Day: January 26, 2016

My Story, My Dance by Lesa Cline-Ransome

My Story My Dance by Lesa Cline Ransome

My Story, My Dance: Robert Battle’s Journey to Alvin Ailey by Lesa Cline-Ransome, illustrated by James E. Ransome (InfoSoup)

Starting from his birth through his rise to Artistic Director at the Alvin Ailey American Dance Theater, this picture book celebrates Robert Battle’s life. Born with bowed legs, he was taken in by his aunt and uncle and then raised by his cousin Dessie. It was with Dessie that he discovered a love of music and words. He sang in the church choir and after he got his leg braces off, he began to take karate. At age 13, he started dance late in life for a dancer. Soon Robert was noticed by his high school dance instructor and then auditioned for The New World School of Arts. As he grew, he got to see the Alvin Ailey dance troupe perform and was awed by them. Moving to New York City to attend Julliard, his dancing reached another level and progressively he moved to work with Alvin Ailey. This story of talent and determination celebrates dance and the power it has to communicate.

The prose by Cline-Ransome is spry and fast moving. She shows the importance of family in Robert’s upbringing, even if his mother was not in the picture. The theme of the warmth of family plays throughout the book, from the early pages to the very end where Robert Battle is speaking to the Alvin Ailey audience. The author makes sure to not only talk about the facts of Battle’s life but also shows how his early disability and his willingness to work exceedingly hard played into his later success.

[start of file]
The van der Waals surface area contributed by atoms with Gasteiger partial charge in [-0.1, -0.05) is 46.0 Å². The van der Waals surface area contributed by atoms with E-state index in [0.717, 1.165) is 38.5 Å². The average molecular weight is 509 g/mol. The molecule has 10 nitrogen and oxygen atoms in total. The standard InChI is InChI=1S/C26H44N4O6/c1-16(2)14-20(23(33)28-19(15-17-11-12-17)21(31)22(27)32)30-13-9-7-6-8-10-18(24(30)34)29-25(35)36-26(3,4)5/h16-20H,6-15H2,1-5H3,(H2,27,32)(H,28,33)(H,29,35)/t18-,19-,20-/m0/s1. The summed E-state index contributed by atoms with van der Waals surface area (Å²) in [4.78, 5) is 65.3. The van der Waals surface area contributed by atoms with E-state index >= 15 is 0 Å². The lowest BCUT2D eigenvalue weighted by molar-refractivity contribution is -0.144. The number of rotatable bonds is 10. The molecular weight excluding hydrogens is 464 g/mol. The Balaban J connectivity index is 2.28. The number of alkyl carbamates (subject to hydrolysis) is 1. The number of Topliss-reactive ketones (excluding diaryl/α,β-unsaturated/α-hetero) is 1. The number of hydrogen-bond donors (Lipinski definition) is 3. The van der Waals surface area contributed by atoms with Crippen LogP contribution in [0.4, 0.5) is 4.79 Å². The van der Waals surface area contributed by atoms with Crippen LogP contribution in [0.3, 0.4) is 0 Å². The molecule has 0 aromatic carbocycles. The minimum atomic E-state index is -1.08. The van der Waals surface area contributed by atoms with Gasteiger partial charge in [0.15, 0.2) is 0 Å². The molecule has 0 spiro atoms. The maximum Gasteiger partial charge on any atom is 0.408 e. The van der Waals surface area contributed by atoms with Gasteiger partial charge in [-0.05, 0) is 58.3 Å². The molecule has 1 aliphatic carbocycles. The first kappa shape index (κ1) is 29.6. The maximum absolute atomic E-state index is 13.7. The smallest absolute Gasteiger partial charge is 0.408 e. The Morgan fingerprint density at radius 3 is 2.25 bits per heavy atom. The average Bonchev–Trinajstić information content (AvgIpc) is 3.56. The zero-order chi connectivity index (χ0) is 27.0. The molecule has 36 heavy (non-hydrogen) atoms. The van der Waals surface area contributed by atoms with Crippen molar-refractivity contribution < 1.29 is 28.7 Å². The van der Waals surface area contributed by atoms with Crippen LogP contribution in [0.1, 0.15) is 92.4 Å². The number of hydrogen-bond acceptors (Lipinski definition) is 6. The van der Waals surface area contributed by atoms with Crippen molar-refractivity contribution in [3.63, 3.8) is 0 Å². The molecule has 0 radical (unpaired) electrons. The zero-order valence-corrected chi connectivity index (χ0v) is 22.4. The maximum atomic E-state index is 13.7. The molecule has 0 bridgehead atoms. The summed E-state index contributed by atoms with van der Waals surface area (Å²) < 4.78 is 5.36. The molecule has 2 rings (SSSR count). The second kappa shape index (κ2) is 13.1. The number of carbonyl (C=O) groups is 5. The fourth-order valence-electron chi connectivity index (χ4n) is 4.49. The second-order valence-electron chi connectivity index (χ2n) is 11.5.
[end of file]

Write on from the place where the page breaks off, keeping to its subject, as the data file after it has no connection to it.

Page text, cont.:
Ransome has done the illustrations in this picture book biography in pastels. The rich colors are gorgeous on the page. He uses them to show the richness of Battle’s life and then when the book shows the movement of dance, he uses them to create the moves from one position to another fluidly across the page in a rainbow of sketches.

A lovely biography on a contemporary figure in American and African-American dance, this picture book is rich and powerful. Appropriate for ages 6-8.

Reviewed from copy received from Simon & Schuster Books for Young Readers.

 

 

Henry Wants More! by Linda Ashman

Henry Wants More by Linda Ashman

Henry Wants More! by Linda Ashman, illustrated by Brooke Boynton Hughes (InfoSoup)

Henry is a very busy toddler who just can’t get enough of all he loves in life. He wants to be lifted up high more, have his favorite song sung more than ten times, play even more games with his sister and be pulled back and forth by his brother even more. As bedtime nears, Henry is in his pajamas but still wide awake. His mother promises two bedtime books, but reads four. Then, shh, Henry is fast asleep. It’s his mother who wants a little more time with Henry at the end.

Ashman uses rhyme to great effect here. Her stanzas feel free and unbound by structure so the rhyming really works well. Read aloud, the rhymes fall into place with Henry himself filling in many of the rhymes with demands for “more” and “again!” Ashman captures the life of a toddler and a family who clearly adores him. Though Henry’s demands may sound harsh in my description, they are done with constant joy and never petulance so the tone of the book is positive throughout.

Hughes’ illustrations show a multiracial family with a grandmother too. The family includes pets and the entire book is filled with warmth and a cheery love. Henry’s own personality is captured in the illustrations with their bright colors and details.

Just right for toddlers, this picture book will be enjoyed by little ones who area also spending their days merrily demanding even more from their families. Appropriate for ages 1-3.

Reviewed from digital galley received from Edelweiss and Penguin Random House.